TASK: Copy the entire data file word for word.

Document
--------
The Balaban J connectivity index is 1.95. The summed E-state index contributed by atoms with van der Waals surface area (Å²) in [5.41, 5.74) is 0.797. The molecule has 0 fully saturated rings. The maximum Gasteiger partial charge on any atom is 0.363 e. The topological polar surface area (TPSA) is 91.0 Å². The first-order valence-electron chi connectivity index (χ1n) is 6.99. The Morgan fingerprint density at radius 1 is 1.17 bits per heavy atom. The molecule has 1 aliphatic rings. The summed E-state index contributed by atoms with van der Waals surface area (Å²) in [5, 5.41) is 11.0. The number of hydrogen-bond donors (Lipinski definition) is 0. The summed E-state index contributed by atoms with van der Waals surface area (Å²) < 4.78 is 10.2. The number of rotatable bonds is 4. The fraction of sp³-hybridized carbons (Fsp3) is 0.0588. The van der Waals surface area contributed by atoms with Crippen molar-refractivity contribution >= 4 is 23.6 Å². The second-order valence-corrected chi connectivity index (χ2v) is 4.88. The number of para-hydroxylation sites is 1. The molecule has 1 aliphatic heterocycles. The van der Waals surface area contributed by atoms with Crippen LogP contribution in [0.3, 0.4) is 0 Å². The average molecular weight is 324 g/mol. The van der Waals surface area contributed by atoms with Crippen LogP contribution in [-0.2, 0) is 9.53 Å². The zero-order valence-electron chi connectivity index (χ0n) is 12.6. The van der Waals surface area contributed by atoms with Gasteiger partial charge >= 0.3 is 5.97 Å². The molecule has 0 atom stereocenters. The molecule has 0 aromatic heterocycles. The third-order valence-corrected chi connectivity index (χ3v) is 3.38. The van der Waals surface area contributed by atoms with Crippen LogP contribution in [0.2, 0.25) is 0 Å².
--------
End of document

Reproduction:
The Balaban J connectivity index is 1.95. The summed E-state index contributed by atoms with van der Waals surface area (Å²) in [5.41, 5.74) is 0.797. The molecule has 0 fully saturated rings. The maximum Gasteiger partial charge on any atom is 0.363 e. The topological polar surface area (TPSA) is 91.0 Å². The first-order valence-electron chi connectivity index (χ1n) is 6.99. The Morgan fingerprint density at radius 1 is 1.17 bits per heavy atom. The molecule has 1 aliphatic rings. The summed E-state index contributed by atoms with van der Waals surface area (Å²) in [5, 5.41) is 11.0. The number of hydrogen-bond donors (Lipinski definition) is 0. The summed E-state index contributed by atoms with van der Waals surface area (Å²) < 4.78 is 10.2. The number of rotatable bonds is 4. The fraction of sp³-hybridized carbons (Fsp3) is 0.0588. The van der Waals surface area contributed by atoms with Crippen molar-refractivity contribution >= 4 is 23.6 Å². The second-order valence-corrected chi connectivity index (χ2v) is 4.88. The number of para-hydroxylation sites is 1. The molecule has 1 aliphatic heterocycles. The van der Waals surface area contributed by atoms with Crippen LogP contribution in [0.3, 0.4) is 0 Å². The average molecular weight is 324 g/mol. The van der Waals surface area contributed by atoms with Crippen LogP contribution in [-0.2, 0) is 9.53 Å². The zero-order valence-electron chi connectivity index (χ0n) is 12.6. The van der Waals surface area contributed by atoms with Gasteiger partial charge >= 0.3 is 5.97 Å². The molecule has 0 atom stereocenters. The molecule has 0 aromatic heterocycles. The third-order valence-corrected chi connectivity index (χ3v) is 3.38. The van der Waals surface area contributed by atoms with Crippen LogP contribution in [0.2, 0.25) is 0 Å².